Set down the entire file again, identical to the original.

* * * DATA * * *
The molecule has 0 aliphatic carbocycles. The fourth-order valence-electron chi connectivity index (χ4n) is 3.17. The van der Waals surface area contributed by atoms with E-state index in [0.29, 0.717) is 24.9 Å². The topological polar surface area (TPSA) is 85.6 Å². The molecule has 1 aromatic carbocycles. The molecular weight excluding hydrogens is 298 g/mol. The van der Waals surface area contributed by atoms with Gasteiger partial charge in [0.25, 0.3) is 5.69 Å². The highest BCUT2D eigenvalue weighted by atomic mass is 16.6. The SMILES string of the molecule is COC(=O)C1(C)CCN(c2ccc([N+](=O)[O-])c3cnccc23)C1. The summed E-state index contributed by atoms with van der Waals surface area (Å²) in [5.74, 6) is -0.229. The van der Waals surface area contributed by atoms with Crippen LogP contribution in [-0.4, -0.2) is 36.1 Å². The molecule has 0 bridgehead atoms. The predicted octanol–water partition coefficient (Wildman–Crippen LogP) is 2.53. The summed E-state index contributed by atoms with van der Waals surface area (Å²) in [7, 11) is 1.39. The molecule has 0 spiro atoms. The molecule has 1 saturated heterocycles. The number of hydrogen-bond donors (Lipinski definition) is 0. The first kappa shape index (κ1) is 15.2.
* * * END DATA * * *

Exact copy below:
The molecule has 0 aliphatic carbocycles. The fourth-order valence-electron chi connectivity index (χ4n) is 3.17. The van der Waals surface area contributed by atoms with E-state index in [0.29, 0.717) is 24.9 Å². The topological polar surface area (TPSA) is 85.6 Å². The molecule has 1 aromatic carbocycles. The molecular weight excluding hydrogens is 298 g/mol. The van der Waals surface area contributed by atoms with Gasteiger partial charge in [0.25, 0.3) is 5.69 Å². The highest BCUT2D eigenvalue weighted by atomic mass is 16.6. The SMILES string of the molecule is COC(=O)C1(C)CCN(c2ccc([N+](=O)[O-])c3cnccc23)C1. The summed E-state index contributed by atoms with van der Waals surface area (Å²) in [5.74, 6) is -0.229. The van der Waals surface area contributed by atoms with Crippen LogP contribution in [-0.4, -0.2) is 36.1 Å². The molecule has 0 bridgehead atoms. The predicted octanol–water partition coefficient (Wildman–Crippen LogP) is 2.53. The summed E-state index contributed by atoms with van der Waals surface area (Å²) in [7, 11) is 1.39. The molecule has 0 spiro atoms. The molecule has 1 saturated heterocycles. The number of hydrogen-bond donors (Lipinski definition) is 0. The first kappa shape index (κ1) is 15.2.